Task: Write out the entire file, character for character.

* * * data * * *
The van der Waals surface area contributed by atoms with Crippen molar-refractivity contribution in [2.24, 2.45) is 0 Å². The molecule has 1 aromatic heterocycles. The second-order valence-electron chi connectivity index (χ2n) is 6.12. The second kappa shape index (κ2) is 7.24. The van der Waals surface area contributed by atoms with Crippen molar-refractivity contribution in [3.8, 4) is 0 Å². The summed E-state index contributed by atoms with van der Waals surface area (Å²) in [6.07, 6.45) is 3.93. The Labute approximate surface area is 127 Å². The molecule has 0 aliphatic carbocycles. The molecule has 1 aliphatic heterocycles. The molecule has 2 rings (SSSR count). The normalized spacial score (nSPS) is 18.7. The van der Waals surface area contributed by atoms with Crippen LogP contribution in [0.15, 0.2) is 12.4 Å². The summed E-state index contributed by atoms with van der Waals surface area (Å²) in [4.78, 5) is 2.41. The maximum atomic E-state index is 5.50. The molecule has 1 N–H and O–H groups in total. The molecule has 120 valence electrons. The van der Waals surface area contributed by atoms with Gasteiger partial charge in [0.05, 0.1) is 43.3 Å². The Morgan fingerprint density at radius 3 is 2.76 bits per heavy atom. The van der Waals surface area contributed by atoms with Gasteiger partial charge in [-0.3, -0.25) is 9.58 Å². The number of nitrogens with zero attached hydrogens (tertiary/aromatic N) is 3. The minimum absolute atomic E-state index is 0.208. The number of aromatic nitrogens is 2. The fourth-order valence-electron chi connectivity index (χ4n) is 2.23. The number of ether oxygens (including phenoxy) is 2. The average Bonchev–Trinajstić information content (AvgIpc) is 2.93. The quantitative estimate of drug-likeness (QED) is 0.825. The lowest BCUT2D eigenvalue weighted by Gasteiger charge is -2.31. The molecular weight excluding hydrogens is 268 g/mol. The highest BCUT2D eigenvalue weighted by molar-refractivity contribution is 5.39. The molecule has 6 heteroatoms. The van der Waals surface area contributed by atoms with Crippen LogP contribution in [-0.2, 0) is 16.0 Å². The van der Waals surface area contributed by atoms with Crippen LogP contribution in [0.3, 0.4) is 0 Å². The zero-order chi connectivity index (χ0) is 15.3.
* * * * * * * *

The van der Waals surface area contributed by atoms with Crippen molar-refractivity contribution in [2.24, 2.45) is 0 Å². The molecule has 1 aromatic heterocycles. The second-order valence-electron chi connectivity index (χ2n) is 6.12. The second kappa shape index (κ2) is 7.24. The van der Waals surface area contributed by atoms with Crippen molar-refractivity contribution in [3.8, 4) is 0 Å². The summed E-state index contributed by atoms with van der Waals surface area (Å²) in [6.07, 6.45) is 3.93. The Labute approximate surface area is 127 Å². The molecule has 0 aliphatic carbocycles. The molecule has 1 aliphatic heterocycles. The molecule has 2 rings (SSSR count). The normalized spacial score (nSPS) is 18.7. The van der Waals surface area contributed by atoms with Crippen LogP contribution in [0.15, 0.2) is 12.4 Å². The summed E-state index contributed by atoms with van der Waals surface area (Å²) in [4.78, 5) is 2.41. The maximum atomic E-state index is 5.50. The molecule has 1 N–H and O–H groups in total. The molecule has 120 valence electrons. The van der Waals surface area contributed by atoms with Gasteiger partial charge in [0.05, 0.1) is 43.3 Å². The Morgan fingerprint density at radius 3 is 2.76 bits per heavy atom. The van der Waals surface area contributed by atoms with Gasteiger partial charge in [-0.3, -0.25) is 9.58 Å². The number of nitrogens with zero attached hydrogens (tertiary/aromatic N) is 3. The minimum absolute atomic E-state index is 0.208. The number of aromatic nitrogens is 2. The fourth-order valence-electron chi connectivity index (χ4n) is 2.23. The number of ether oxygens (including phenoxy) is 2. The average Bonchev–Trinajstić information content (AvgIpc) is 2.93. The quantitative estimate of drug-likeness (QED) is 0.825. The lowest BCUT2D eigenvalue weighted by Gasteiger charge is -2.31. The molecular weight excluding hydrogens is 268 g/mol. The highest BCUT2D eigenvalue weighted by molar-refractivity contribution is 5.39. The molecule has 6 heteroatoms. The van der Waals surface area contributed by atoms with Crippen LogP contribution in [-0.2, 0) is 16.0 Å². The van der Waals surface area contributed by atoms with Crippen LogP contribution in [0.3, 0.4) is 0 Å². The zero-order chi connectivity index (χ0) is 15.3.